The Nature Conservancy announces second largest purchase in Greenway history
The Nature Conservancy announced the conservation of 47,921 acres of forest land in the Central Cascades, the majority within the Mountains to Sound Greenway. This acquisition represents a great leap forward for healthy forests, clean water, wildlife habitat, and the outdoor recreation economy in Kittitas County.
This is one of the largest conservation purchases in the 23-year history of the Greenway Trust, second only to last year’s state acquisition of the Teanaway Community Forest. The Nature Conservancy’s purchase includes a large portion of the Cle Elum Ridge, which is adjacent to the Teanaway basin. Conserving this large swath of the ridge will ensure that public access from the Roslyn area directly to the Teanaway will be maintained into the future.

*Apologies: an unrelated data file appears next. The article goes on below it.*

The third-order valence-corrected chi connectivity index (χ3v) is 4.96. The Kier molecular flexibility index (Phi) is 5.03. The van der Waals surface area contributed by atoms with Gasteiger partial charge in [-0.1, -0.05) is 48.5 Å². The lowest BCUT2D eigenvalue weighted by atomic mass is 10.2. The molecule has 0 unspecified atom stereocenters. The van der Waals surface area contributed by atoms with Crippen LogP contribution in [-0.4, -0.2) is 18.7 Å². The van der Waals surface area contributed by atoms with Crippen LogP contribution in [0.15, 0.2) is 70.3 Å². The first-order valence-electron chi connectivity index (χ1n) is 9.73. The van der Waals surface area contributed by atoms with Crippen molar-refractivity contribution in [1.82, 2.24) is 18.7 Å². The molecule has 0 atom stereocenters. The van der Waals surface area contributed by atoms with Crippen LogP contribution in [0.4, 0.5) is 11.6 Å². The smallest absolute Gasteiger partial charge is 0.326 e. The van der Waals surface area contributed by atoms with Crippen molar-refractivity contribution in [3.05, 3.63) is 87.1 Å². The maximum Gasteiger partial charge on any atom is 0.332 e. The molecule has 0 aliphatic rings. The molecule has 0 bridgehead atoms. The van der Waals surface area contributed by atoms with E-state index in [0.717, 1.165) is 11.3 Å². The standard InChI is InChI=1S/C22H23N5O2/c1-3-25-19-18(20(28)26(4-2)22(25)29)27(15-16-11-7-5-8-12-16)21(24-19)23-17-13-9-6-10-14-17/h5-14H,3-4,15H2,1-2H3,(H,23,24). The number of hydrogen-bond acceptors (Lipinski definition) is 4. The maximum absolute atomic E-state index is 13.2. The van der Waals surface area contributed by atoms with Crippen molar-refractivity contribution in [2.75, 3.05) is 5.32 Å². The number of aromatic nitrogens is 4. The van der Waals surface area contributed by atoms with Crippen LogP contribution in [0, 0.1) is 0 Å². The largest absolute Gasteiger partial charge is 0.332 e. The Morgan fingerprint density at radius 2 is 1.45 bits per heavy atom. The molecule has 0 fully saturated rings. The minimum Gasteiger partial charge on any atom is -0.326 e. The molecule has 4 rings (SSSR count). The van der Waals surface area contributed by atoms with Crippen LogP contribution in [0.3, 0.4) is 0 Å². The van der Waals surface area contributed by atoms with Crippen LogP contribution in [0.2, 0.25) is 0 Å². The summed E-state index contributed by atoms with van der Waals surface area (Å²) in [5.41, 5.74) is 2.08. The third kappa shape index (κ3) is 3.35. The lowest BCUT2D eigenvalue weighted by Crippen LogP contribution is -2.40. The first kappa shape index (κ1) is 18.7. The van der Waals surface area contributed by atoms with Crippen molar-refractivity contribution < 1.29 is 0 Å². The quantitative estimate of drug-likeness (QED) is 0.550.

The Nature Conservancy is committed to managing these lands to ensure long-term forest health, wildlife habitat, and outdoor recreation. Mark R. Tercek, president and CEO of The Nature Conservancy, said “We are excited about the opportunity to work with local communities to develop a shared vision for the future of these forests and rivers.” This private investment will greatly improve water quality and preserve habitat for native salmon and trout in the Yakima River.
The lands were purchased from Plum Creek Timber, a former subsidiary of the Northern Pacific Railroad, which was granted every other square mile section as a subsidy to build a transcontinental railroad 150 years ago. For over a century, land ownership in much of the Cascades has been a checkerboard pattern between public and private lands, making forest management extremely difficult. With The Nature Conservancy’s acquisition, the vast majority of the “checkerboard” forest lands in the Upper Yakima basin are now conserved.
Speaking to Joel Connelly of the Seattle PI, Greenway Trust Immediate Past President Bill Chapman called this act of conservation, “of huge, significant benefit to Seattle and Kittitas County, to the Mountains to Sound Greenway, and to the integrity of the land itself.”
Read more on The Nature Conservancy’s website.